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spectre

[spek-ter] /ˈspɛk tər/
noun, Chiefly British.
1.

specter

[spek-ter] /ˈspɛk tər/
noun
1.
a visible incorporeal spirit, especially one of a terrifying nature; ghost; phantom; apparition.
2.
some object or source of terror or dread:
the specter of disease or famine.
Also, especially British, spectre.
Origin of specter
1595-1605
1595-1605; < Latin spectrum; see spectrum
Synonyms
1. shade. See ghost.
Dictionary.com Unabridged
Based on the Random House Dictionary, © Random House, Inc. 2017.
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Examples from the Web for spectre
Contemporary Examples
Historical Examples
  • Perhaps, to observe whether he had any spectre on his conscience.

    A Tale of Two Cities Charles Dickens
  • Get rid of that, and you have driven away the spectre of hunger for ever.

    Freeland Theodor Hertzka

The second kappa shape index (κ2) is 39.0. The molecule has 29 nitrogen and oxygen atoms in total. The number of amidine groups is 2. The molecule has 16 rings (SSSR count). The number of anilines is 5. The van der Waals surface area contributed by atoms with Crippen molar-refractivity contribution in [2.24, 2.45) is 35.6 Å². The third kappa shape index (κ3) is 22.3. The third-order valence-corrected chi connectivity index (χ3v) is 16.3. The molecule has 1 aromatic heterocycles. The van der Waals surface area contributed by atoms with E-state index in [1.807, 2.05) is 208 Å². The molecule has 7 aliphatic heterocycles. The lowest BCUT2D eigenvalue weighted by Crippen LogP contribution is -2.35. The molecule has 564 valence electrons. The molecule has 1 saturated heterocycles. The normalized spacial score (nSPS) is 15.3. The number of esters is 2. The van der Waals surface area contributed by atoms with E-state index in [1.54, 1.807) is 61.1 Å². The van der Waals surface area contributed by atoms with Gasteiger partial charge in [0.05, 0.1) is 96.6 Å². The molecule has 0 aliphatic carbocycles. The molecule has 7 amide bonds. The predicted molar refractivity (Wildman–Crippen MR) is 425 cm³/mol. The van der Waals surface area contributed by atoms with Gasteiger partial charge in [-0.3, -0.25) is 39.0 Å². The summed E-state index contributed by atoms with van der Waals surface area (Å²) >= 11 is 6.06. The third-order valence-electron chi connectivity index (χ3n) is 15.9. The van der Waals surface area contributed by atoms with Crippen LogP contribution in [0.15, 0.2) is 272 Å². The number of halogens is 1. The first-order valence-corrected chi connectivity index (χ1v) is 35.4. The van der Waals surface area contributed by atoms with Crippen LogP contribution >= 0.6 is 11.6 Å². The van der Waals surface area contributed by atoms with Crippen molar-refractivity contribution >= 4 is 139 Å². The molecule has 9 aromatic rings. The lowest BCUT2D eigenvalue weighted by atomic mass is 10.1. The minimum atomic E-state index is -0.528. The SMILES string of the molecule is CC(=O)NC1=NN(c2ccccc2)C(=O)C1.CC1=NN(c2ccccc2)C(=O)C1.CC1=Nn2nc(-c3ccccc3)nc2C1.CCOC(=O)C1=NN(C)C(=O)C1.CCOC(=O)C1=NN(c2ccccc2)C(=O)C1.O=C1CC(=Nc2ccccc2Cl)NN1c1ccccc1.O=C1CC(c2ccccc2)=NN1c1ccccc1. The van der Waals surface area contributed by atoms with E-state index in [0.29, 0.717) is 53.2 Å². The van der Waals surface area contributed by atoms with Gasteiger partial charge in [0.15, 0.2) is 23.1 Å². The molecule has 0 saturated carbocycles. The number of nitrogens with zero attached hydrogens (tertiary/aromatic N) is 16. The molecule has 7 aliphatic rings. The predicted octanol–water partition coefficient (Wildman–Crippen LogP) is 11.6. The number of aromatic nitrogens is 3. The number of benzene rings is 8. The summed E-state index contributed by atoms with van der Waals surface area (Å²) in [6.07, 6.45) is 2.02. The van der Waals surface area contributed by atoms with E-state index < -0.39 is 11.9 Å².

• The Shadow which lurks in every bridal lamp had become the spectre of the bedchamber.

    Bride of the Mistletoe James Lane Allen
  • The frightfulness of his intention stood like a spectre before me.

    The Book of Khalid Ameen Rihani
  • He was afraid that Therese might bring the spectre of Camille with her.

    Therese Raquin Emile Zola
  • And behold the thought of Therese brought up the spectre of her husband.

    Therese Raquin Emile Zola
British Dictionary definitions for spectre

spectre

/ˈspɛktə/
noun
1.
a ghost; phantom; apparition
2.
a mental image of something unpleasant or menacing: the spectre of redundancy
Word Origin
C17: from Latin spectrum, from specere to look at
Collins English Dictionary - Complete & Unabridged 2012 Digital Edition
© William Collins Sons & Co. Ltd. 1979, 1986 © HarperCollins
Publishers 1998, 2000, 2003, 2005, 2006, 2007, 2009, 2012
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Word Origin and History for spectre
n.

chiefly British English spelling of specter (q.v.); for spelling, see -re.

specter

n.

c.1600, from French spectre "an image, figure, ghost" (16c.), from Latin spectrum "appearance, vision, apparition" (see spectrum).

Online Etymology Dictionary, © 2010 Douglas Harper
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11
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